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BAP Argument Calendar

Argument Calendar

No upcoming oral arguments have been scheduled.

Oral Argument Information

Videoconference Information

The Court will generally schedule argument sessions in Denver, Colorado, in the Byron White U.S. Courthouse, and non-local parties may appear by video or telephone. This Court will arrange for and establish a telephone conference or video link with personnel at the local district court. Each local district court location is equipped with a podium for argument and appropriate video conference equipment.

Tips for presenting argument by video conference include the following:

  • Act Natural. The panel judges will be able to see and hear you just as if you were presenting your argument in person.
  • Make Eye Contact. The camera is typically located on top of the monitor. By looking at the judges on the monitor, you will give the judges the sense that you are looking at them.
  • Use Your Normal Voice. The podium microphone and system speakers will pick up and transmit your voice as clearly as if you were arguing to the judges in person. There is no need to speak louder or slower than you would in a normal courtroom setting.
  • Avoid Exaggerated and Unnecessary Gestures or Movement. Remain standing behind the podium. If you move away from the podium, you may be out of camera range and not visible to the panel judges. While normal gesturing can enhance your video conferenced argument, extreme or exaggerated hand and arm movements can be distracting.
  • Dress Conservatively. Dressing for a videoconference will be different from dressing for a face-to-face argument session. In general, light blues and grays work well; reds, fuchsia, and bright blue do not. Bold patterns, bright white shirts and blouses, ruffles and trims, and dangling or shiny jewelry, might be distracting and may cause a strobe effect.
  • Avoid Unnecessary Noise. Noise, such as that caused by tapping on the podium or shuffling papers, may be transmitted through the system to the panel judges, thereby making it difficult for them to hear or concentrate on your argument.

Requesting Oral Argument

Oral argument must be allowed in every case unless the BAP Judges assigned to hear the appeal examine the briefs and record and determine that oral argument is unnecessary because the appeal is 1) frivolous; 2) the dispositive issues have been authoritatively decided; or 3) the facts and arguments are adequately presented in the briefs and the decisional process would not be aided by oral argument.  See Fed. R. Bankr. P. 8019(b). The Court will generally schedule argument sessions in Denver, Colorado, in the Byron White U.S. Courthouse, and parties may appear in person, or by video or telephone.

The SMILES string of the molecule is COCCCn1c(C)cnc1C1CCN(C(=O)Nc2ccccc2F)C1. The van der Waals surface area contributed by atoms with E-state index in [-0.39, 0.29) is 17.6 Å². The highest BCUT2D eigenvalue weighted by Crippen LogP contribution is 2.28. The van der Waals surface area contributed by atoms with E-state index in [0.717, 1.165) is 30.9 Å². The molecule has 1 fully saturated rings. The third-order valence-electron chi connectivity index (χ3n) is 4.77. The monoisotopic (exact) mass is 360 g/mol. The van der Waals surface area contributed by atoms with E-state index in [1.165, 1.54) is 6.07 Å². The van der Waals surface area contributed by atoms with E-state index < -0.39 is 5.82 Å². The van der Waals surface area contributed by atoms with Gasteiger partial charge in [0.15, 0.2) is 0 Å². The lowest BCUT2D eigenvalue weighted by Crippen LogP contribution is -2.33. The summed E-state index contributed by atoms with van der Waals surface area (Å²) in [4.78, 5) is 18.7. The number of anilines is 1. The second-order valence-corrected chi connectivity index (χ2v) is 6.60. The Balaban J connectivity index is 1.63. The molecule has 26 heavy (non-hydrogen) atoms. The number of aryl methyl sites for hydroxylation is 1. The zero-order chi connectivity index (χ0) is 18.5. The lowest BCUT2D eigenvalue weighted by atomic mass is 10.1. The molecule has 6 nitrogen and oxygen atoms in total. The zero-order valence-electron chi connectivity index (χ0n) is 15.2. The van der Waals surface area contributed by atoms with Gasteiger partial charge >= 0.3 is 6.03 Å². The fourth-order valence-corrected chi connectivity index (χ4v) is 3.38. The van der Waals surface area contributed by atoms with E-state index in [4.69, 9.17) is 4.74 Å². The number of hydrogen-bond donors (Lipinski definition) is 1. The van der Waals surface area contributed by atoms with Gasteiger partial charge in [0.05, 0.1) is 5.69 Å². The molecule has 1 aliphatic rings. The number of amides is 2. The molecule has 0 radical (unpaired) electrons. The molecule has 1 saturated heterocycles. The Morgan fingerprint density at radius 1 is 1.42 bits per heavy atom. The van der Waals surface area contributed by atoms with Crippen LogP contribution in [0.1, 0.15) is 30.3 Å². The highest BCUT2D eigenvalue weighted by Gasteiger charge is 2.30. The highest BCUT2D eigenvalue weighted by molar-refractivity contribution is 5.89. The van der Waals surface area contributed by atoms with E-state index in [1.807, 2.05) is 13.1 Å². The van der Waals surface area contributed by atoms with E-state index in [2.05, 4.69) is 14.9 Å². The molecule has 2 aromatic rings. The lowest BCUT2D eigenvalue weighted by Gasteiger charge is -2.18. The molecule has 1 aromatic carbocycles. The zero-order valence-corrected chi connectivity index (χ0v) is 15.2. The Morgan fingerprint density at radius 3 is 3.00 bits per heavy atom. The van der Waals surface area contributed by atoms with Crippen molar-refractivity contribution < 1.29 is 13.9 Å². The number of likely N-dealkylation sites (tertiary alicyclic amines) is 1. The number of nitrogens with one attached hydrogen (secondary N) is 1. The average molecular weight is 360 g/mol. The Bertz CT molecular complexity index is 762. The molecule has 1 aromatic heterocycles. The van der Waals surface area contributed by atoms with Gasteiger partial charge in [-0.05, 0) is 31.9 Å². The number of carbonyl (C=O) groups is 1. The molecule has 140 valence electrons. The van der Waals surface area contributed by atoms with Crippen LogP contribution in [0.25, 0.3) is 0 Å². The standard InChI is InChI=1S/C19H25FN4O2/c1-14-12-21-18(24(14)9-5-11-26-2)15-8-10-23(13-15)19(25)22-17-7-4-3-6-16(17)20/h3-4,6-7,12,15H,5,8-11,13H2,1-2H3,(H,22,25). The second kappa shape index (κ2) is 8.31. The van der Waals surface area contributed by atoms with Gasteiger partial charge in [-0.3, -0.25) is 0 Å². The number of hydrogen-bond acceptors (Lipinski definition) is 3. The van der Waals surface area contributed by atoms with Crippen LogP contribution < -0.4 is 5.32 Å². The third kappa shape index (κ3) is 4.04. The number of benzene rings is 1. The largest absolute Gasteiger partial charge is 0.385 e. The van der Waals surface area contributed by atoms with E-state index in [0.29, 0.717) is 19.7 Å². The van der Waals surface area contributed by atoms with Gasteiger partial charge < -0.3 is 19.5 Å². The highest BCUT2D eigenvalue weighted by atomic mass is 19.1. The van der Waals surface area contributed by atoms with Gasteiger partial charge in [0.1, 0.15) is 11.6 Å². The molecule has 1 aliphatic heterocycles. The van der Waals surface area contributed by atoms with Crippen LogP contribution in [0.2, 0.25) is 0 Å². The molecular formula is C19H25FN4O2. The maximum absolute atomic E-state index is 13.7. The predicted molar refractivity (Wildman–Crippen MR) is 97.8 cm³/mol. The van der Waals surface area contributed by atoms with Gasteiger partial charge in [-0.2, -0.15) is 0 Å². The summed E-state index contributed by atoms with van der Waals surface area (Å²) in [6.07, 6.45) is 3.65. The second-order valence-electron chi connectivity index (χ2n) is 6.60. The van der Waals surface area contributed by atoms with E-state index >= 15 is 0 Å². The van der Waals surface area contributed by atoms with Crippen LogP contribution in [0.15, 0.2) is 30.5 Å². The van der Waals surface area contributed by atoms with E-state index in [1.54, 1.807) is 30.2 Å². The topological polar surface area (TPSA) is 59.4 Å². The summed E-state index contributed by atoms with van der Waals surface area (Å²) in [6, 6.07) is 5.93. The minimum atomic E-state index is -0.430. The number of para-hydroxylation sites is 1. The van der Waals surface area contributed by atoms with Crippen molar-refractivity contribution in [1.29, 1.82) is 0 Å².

Parties indicate whether they request oral argument on the Statement Regarding Oral Argument, which must be filed within 14 days after the date of the notice that the appeal has been docketed or upon filing a motion or response.  A party may amend its request no later than the filing of its initial brief.  See 10th Cir. BAP L.R. 8003-2(c).

Notice of Oral Argument

Any upcoming argument calendars are posted approximately six weeks prior to the scheduled date of argument. 

When a case has been scheduled for oral argument, the Court will send all parties a Notice of Oral Argument, which includes the date, time, and place for argument, and an Oral Argument Acknowledgment Form.  See Fed. R. Bankr. P. 8019(c).  Each attorney and pro se party is required to return the Oral Argument Acknowledgment Form within 14 days, indicating whether the attorney or the party intends to appear for oral argument.  Any party who fails to file the required statement may not participate in oral argument without leave of Court.  See 10th Cir. BAP L.R. 8019-1(c).

Guidelines for Argument

Cross appeals, consolidated appeals, or companioned appeals will be argued as one case.  A cross-appellant is considered an appellee for purposes of oral argument.  Argument time is limited to 15 minutes for the appellant and 15 minutes for the appellee, but may be reduced or expanded by the Court.  The appellant is entitled to open and conclude the argument, and may reserve part of the time for rebuttal.  An appellee is generally not permitted to reserve time for rebuttal.  The Judges on the panel will have reviewed the record and briefs and will be familiar with the facts and issues of the case.  Argument should be devoted to key points, clarifying issues as needed, and responding to questions raised by the judges.

Change of Date or Place of Argument

Any request to change the date, method, or place of argument must be filed reasonably in advance of the date of the oral argument.  After the notice of oral argument has been docketed, the date, method, or place assigned for oral argument will only be changed with leave of Court for good cause shown.  See 10th Cir. BAP L.R. 8019-1(b).